To the Editor:
Ms. Butler gives us a chilling history of nuns bullied and abused by a
dictatorial Catholic Church leadership in the settling of the American
West. Sadly, religious communities of women all across the country and
the world can trump those tales with worse narratives of negligent,
insensitive, unjust and inappropriate use of authority by the church
The greatest strength of the church in this country has been the witness
and achievements of nuns. Ironically, it is the rare priest who does
not trace his vocation to the inspired ministry of the sisters.
Rightly or wrongly, the bishops are perceived by the American Catholic
faithful as complacent in the disrespect and disregard of American nuns
shown in the disproportionate response of Rome to complaints against the
leadership of the congregations of these great women.
What is at stake here is the moral voice of the church, which is
squandered by the expanding list of failures of the bishops to be
effective teachers. Those failures include the horrendous disregard for
the safety of our children in too many instances without any
accountability; carelessness in public statements on highly complex
pastoral issues; poor process and failures of common courtesy in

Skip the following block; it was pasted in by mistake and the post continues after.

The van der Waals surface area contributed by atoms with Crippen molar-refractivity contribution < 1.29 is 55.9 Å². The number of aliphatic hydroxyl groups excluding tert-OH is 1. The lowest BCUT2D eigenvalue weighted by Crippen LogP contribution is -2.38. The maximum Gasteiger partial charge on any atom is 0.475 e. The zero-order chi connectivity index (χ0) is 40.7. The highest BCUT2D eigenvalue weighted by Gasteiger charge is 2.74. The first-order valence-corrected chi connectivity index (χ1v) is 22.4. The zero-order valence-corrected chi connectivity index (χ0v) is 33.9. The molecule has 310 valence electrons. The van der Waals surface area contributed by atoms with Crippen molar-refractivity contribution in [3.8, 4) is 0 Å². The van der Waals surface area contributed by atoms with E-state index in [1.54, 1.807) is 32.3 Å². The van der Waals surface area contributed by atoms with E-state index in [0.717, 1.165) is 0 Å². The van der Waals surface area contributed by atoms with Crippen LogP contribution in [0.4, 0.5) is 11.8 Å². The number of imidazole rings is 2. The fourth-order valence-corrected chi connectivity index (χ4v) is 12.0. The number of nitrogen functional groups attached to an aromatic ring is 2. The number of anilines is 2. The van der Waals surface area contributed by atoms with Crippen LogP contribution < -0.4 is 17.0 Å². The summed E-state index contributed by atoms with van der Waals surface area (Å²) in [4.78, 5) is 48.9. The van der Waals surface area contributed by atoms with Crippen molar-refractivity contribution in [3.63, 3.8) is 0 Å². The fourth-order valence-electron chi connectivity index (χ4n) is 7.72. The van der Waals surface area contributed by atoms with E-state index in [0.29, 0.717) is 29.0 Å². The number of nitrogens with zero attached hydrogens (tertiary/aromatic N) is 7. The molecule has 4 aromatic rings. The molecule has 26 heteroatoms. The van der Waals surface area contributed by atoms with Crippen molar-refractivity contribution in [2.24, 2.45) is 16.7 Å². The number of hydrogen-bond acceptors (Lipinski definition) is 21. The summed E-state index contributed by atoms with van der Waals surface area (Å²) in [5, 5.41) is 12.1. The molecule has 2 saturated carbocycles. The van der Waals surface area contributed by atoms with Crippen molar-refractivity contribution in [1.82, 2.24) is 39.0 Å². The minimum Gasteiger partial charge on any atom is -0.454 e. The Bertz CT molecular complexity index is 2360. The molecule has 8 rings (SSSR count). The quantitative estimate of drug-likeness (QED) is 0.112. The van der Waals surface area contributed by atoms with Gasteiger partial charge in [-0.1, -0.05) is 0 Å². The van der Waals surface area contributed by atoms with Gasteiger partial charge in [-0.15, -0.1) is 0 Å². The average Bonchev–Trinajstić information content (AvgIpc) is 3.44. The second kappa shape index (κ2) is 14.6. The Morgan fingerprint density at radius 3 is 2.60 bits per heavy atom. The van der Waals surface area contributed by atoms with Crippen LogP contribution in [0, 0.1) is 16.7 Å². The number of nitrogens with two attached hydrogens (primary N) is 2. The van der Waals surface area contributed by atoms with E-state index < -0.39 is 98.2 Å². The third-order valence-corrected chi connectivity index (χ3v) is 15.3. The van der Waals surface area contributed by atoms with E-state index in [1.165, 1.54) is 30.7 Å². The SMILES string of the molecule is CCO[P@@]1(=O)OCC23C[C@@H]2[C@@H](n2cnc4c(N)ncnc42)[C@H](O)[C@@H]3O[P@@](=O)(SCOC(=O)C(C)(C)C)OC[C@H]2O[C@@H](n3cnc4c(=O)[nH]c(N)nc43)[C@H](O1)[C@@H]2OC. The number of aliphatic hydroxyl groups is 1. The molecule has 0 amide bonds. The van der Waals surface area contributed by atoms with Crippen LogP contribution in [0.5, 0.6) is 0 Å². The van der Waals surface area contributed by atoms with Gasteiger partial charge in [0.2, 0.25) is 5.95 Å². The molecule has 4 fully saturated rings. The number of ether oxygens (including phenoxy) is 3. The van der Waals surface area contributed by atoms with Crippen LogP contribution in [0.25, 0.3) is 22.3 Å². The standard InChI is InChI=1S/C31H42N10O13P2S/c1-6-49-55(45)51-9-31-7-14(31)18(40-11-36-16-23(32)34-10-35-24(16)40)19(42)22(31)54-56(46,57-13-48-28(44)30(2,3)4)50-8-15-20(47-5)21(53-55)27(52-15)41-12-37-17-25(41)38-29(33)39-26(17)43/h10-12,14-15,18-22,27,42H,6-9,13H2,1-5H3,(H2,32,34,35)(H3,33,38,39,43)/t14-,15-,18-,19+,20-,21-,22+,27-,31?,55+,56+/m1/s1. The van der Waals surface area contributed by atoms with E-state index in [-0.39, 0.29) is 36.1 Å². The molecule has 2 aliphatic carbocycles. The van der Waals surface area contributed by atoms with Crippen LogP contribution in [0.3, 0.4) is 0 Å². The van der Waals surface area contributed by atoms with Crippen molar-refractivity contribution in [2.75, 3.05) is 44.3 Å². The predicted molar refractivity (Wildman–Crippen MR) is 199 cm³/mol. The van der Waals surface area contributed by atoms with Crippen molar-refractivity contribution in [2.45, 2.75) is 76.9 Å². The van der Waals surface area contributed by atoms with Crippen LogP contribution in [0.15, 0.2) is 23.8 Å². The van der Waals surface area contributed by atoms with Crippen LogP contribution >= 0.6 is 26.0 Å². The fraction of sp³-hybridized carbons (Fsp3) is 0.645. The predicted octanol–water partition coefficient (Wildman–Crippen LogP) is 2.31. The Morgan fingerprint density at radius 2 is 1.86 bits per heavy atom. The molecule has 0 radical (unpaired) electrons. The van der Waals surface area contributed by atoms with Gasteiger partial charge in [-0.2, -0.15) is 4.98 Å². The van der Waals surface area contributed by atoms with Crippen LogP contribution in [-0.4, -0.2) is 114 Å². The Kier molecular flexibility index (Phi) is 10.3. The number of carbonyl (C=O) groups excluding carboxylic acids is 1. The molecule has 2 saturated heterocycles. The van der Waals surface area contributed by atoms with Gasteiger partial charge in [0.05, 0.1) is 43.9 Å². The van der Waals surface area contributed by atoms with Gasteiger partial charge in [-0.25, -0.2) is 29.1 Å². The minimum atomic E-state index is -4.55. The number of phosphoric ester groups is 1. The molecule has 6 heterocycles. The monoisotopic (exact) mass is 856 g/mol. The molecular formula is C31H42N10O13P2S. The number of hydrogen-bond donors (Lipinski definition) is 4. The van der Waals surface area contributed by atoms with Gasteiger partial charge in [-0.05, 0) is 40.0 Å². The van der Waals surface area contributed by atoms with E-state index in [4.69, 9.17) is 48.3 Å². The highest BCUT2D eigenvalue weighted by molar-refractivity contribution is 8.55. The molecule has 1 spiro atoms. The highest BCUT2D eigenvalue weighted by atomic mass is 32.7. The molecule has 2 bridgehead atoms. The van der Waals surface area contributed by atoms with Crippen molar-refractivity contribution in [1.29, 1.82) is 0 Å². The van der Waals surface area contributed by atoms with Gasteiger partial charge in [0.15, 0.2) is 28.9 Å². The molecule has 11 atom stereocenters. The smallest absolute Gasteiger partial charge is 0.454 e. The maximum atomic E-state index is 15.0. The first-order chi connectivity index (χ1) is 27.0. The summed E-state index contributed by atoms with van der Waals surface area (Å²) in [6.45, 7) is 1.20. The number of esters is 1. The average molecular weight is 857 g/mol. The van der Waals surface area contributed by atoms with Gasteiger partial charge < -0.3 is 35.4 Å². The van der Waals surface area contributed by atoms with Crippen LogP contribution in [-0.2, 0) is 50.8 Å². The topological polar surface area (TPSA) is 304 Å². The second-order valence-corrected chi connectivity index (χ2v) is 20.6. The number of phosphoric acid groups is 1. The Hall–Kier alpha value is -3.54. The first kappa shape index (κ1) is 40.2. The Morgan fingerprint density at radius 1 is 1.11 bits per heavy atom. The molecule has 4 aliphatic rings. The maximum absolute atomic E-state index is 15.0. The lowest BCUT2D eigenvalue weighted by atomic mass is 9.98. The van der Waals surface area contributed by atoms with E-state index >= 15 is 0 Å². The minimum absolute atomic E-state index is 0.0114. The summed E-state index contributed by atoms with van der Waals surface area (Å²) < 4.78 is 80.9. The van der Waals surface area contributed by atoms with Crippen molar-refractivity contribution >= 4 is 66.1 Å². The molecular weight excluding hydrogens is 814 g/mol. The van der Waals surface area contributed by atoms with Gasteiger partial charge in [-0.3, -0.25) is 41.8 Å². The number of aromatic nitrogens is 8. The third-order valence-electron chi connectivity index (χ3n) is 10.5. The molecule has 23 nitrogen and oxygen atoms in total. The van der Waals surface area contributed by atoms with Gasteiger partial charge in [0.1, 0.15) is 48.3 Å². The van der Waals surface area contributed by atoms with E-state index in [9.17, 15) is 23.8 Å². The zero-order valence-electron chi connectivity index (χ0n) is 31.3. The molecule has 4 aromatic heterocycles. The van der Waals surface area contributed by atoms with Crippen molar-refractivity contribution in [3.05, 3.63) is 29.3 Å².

disagreements with people of good will inside or outside the church; and
now silence as the sisters are dragged under a cloud.
I know so many bishops to be men of great faith, compassion and good
will. That is why I grieve at the ineffectiveness of the body of bishops
as teachers and at the loss of their moral voice.
Teaching is never effective through force or bullying. It never works if
those being taught feel disrespected or devalued, and it is no longer
teaching if it descends into a mere exercise of control.
The sisters have been the church’s great teachers, using the witness of
their lives and works to teach. American Catholics and the broader
country will hear the moral voice of the bishops when they are
experienced as teachers standing among their people as ones who serve.
STEPHEN J. SWEENY
New Rochelle, N.Y., May 16, 2012
The writer is president emeritus of the College of New Rochelle, a Catholic college.